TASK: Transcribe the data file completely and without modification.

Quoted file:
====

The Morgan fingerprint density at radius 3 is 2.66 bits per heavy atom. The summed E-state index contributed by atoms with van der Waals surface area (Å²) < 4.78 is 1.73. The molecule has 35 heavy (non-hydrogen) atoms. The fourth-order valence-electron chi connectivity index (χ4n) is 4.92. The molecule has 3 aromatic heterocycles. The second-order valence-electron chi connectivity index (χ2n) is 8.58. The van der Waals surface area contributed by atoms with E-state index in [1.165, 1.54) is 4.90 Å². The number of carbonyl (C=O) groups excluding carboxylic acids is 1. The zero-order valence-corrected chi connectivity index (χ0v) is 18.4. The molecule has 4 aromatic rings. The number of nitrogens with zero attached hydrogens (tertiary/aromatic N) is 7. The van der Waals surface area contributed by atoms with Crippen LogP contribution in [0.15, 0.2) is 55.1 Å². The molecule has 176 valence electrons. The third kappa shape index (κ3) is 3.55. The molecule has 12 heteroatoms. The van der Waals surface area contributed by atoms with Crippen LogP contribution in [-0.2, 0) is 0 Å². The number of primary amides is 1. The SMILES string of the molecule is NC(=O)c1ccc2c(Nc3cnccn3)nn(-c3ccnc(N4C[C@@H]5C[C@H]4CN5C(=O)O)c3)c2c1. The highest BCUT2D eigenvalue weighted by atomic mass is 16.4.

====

The Morgan fingerprint density at radius 3 is 2.66 bits per heavy atom. The summed E-state index contributed by atoms with van der Waals surface area (Å²) < 4.78 is 1.73. The molecule has 35 heavy (non-hydrogen) atoms. The fourth-order valence-electron chi connectivity index (χ4n) is 4.92. The molecule has 3 aromatic heterocycles. The second-order valence-electron chi connectivity index (χ2n) is 8.58. The van der Waals surface area contributed by atoms with E-state index in [1.165, 1.54) is 4.90 Å². The number of carbonyl (C=O) groups excluding carboxylic acids is 1. The zero-order valence-corrected chi connectivity index (χ0v) is 18.4. The molecule has 4 aromatic rings. The number of nitrogens with zero attached hydrogens (tertiary/aromatic N) is 7. The van der Waals surface area contributed by atoms with Crippen LogP contribution in [0.15, 0.2) is 55.1 Å². The molecule has 176 valence electrons. The third kappa shape index (κ3) is 3.55. The molecule has 12 heteroatoms. The van der Waals surface area contributed by atoms with Crippen LogP contribution in [-0.2, 0) is 0 Å². The number of primary amides is 1. The SMILES string of the molecule is NC(=O)c1ccc2c(Nc3cnccn3)nn(-c3ccnc(N4C[C@@H]5C[C@H]4CN5C(=O)O)c3)c2c1. The highest BCUT2D eigenvalue weighted by atomic mass is 16.4.